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Our View: Urban farming needs support, not more talk

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Posted: Saturday, June 28, 2014 7:00 pm

Most city folk have no business wearing a pair of overalls or handling a scythe. But some are anxious to try.

As the demand for locally grown food continues to rise nationwide, a few city dwellers are responding by tilling the soil in vacant lots, empty fields, rooftops and other innovative spaces. It’s called urban farming — the growing and harvesting of food in a city that is intended for sale — and it’s taking off, little by little.

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Welcome to the discussion.

3 comments:

  • Pierce Knolls posted at 9:06 am on Mon, Jun 30, 2014.

    Mister Pierce Posts: 1678

    Sure makes having a few chickens in one's backyard as a source of sustainable eggs seem like a reasonable thing to do.

     
  • Poki Piottin posted at 6:12 am on Mon, Jun 30, 2014.

    Poki Posts: 2

    A point of clarification.... Gaia Gardens the organization leases the land that the farm operates on. The property owner was cited for building code violations, NOT Gaia Gardens. Gaia Gardens was cited for using groups of volunteers and welcoming school groups for field trips, activities in conflict with the current Home Occupation ordinance regulating a business in a residential neighborhood. Las Cruces, our neighbor to the South, is moving forward with an urban agriculture ordinance (see details here: http://us2.campaign-archive1.com/?u=98e95bce4e8a08da7d6f23b9c&id=b5b02e3b4b&e=[UNIQID]). Most major cities in the United States have already passed urban agriculture ordinances as sustainability has moved up the municipal agenda and cities have begun to take an interest in urban agriculture as a way to promote health, to support economic and community development, and to improve the urban environment. Please write your City Councilors and ask them to support a new urban agriculture policy to help foster resilient and regenerative neighborhoods.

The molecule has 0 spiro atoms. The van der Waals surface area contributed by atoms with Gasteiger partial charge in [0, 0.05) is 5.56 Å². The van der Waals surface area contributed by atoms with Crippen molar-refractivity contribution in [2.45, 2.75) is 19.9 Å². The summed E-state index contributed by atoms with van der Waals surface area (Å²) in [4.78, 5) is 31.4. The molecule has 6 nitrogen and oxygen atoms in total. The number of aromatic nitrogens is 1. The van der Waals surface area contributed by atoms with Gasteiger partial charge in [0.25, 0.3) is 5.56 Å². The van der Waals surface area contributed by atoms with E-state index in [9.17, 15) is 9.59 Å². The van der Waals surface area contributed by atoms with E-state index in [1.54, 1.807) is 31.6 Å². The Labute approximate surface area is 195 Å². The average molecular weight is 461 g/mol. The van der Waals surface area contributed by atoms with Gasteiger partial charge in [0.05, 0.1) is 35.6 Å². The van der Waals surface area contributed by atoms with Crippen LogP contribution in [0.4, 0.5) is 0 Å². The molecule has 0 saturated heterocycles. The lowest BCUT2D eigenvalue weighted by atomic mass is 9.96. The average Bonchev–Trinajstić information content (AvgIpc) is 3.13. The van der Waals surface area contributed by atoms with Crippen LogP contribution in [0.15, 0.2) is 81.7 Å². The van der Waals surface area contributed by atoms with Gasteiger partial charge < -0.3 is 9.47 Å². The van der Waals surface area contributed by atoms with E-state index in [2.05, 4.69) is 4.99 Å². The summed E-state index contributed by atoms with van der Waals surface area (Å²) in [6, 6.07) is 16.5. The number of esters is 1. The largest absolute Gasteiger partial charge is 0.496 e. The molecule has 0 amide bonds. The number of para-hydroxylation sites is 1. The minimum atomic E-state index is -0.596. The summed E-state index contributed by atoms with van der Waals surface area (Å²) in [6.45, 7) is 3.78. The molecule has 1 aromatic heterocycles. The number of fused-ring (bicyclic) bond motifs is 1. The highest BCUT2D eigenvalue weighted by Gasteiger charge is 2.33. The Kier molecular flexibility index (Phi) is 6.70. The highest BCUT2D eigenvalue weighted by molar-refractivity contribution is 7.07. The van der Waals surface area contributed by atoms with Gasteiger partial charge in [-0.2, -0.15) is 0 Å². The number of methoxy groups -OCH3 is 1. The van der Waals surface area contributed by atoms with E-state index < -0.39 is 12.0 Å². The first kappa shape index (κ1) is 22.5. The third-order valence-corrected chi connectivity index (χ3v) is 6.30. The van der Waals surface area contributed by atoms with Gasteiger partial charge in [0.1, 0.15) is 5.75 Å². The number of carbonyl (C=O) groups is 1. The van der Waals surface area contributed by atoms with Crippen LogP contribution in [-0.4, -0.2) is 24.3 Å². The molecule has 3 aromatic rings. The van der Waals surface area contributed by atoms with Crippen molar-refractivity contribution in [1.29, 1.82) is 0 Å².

• Steve Salazar posted at 10:13 am on Sun, Jun 29, 2014.

    Steve Salazar Posts: 873

    My View: The scarcity of, and the price of, water in Santa Fe makes urban farming all but impossible.

     

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Today’s New Mexican, July 25, 2014

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